|Scrapbook: The Raveonettes Soundtracking Decadent Urban Nights|
|May 30, 2005, 11:00 pm|
Paste Magazine. Tom Lanham. June/July 2005 Issue 16.
While slabs of pork smoke on a huge barbecue, ex-Smashing Pumpkins guitarist James Iha wanders around bombed out of his platinum-haired skull, ranting about vintage automobiles to anyone who’ll listen. A shirtless, wolf-hairy Har Mar Superstar spins vinyl poolside while two of his acolytes dance in front of him. And the gay/straight Mutt and Jeff duo Junior Senior roams the grounds, chatting up anyone with an exotic accent.
From their umbrella-tabled perch on the hillside of this Austin, Texas, Elks Lodge, Sharin Foo and Sune Rose Wagner survey the surreal scene—another chichi private party at this year’s bustling SXSW music festival—and grin in debauched delight. Their Copenhagen combo The Raveonettes lives for such twisted affairs, sighs the raven-haired, ebony-clad Wagner, who’d spun a few Cramps-sinister platters himself before surrendering the turntables to Har Mar. In fact, Wagner adds, he recently relocated to bustling New York City, mainly for its captivating aura of decadence. It’s exciting, he says, because noir-ish urban scenes—like the late-night action in Taxi Driver—just look good.
Hence the funereal title of The Raveonettes’ latest, Pretty In Black, a flashlight tour through the dankest catacombs of vintage American R&B, surf and rockabilly, complete with seedy sonnets about groupies (“Love In A Trashcan”), somnambulism (“Sleepwalking”), homelessness (“Seductress Of Bums”), suicidal romance (“Here Comes Mary”) and trailer-trash spousal abuse (“Red Tan”).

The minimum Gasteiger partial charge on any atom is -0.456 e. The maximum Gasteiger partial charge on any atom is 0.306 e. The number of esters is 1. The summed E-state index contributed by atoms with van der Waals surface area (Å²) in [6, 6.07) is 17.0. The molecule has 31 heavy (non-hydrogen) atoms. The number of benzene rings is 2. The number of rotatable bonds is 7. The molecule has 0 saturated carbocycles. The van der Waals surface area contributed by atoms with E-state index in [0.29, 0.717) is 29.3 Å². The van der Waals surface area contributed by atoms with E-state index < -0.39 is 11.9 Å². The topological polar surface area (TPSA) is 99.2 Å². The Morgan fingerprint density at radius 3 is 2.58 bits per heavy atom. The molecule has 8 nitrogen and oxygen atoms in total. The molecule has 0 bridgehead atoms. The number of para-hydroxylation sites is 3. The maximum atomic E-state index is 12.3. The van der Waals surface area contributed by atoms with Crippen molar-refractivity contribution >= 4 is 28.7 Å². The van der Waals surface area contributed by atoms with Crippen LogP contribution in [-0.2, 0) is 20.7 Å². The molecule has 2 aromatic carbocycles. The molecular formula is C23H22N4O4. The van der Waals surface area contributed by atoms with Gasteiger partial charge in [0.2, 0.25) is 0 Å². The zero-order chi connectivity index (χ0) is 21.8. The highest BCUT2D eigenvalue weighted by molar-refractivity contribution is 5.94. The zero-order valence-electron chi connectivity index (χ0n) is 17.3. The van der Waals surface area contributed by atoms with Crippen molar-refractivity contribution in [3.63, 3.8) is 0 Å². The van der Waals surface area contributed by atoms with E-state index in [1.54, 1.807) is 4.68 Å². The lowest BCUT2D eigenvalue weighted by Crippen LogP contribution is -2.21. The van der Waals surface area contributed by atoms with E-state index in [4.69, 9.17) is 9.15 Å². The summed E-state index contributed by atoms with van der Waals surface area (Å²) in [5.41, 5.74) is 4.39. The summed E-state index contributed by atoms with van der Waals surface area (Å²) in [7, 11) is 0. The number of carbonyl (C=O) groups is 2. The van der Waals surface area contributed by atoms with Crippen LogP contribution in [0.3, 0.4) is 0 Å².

When he penned the set, Wagner confesses, “I was reading a lot of these tacky juvenile-delinquent novels from the ’50s, like Jailbait and Gang Girl—they were really entertaining, and all about the nice girl who falls in love with a gang leader while everyone disapproves.” He pauses to rub his eyes and slide even deeper into the umbrella’s protective shadow. “I’m sorry—I just don’t function that well during the daylight. It’s very hard for me to stay focused.”
The statuesque blonde Foo—outfitted in an Austin-appropriate Western shirt, skin-tight miniskirt and cowboy boots—takes over the tale. Sure, she says, The Raveonettes stunned fans with their first two albums Whip It On and Chain Gang Of Love, which blended sunny Shangri-Las melodies with grim Jesus And Mary Chain feedback. “But we thought of those records as appetizers, as just the beginning,” she explains.
And instead of layering her voice in tandem with Wagner’s, this time around she trills lead on several Richard Gottehrer-produced tracks, including a techno-pop cover of “My Boyfriend’s Back” and “Ode To L.A.,” a duet with the legendary Ronnie Spector. Other top-flight guests include Velvet Underground drummer Mo Tucker and original Suicide keyboardist Martin Rev.
“At ?rst, we were afraid that we’d get all disillusioned, meeting such idols,” Foo sighs. “But we were really lucky—we met three amazing people, and we love them even more now. And it just feels so right to have them on the album. Now, stylistically, we can go anywhere—we’ve opened all the doors for ourselves, and that’s a very liberating feeling.”
Wagner doesn’t understand why more bands—once they establish some street cred—don’t recruit their idols or work to expand stylistic horizons. “With this album, I couldn’t wait to do something different, to use my influences in a different way,” concludes the vintage-rock enthusiast. “That was the whole idea about it. Remember how the second Strokes album was sorta the same as the first album? There were some good songs on it, but nothing was really happening. I just don’t wanna fall into that trap. The Raveonettes are capable of doing so much stuff, so I think we should just do it, y’know?”
Credit: Tom Lanham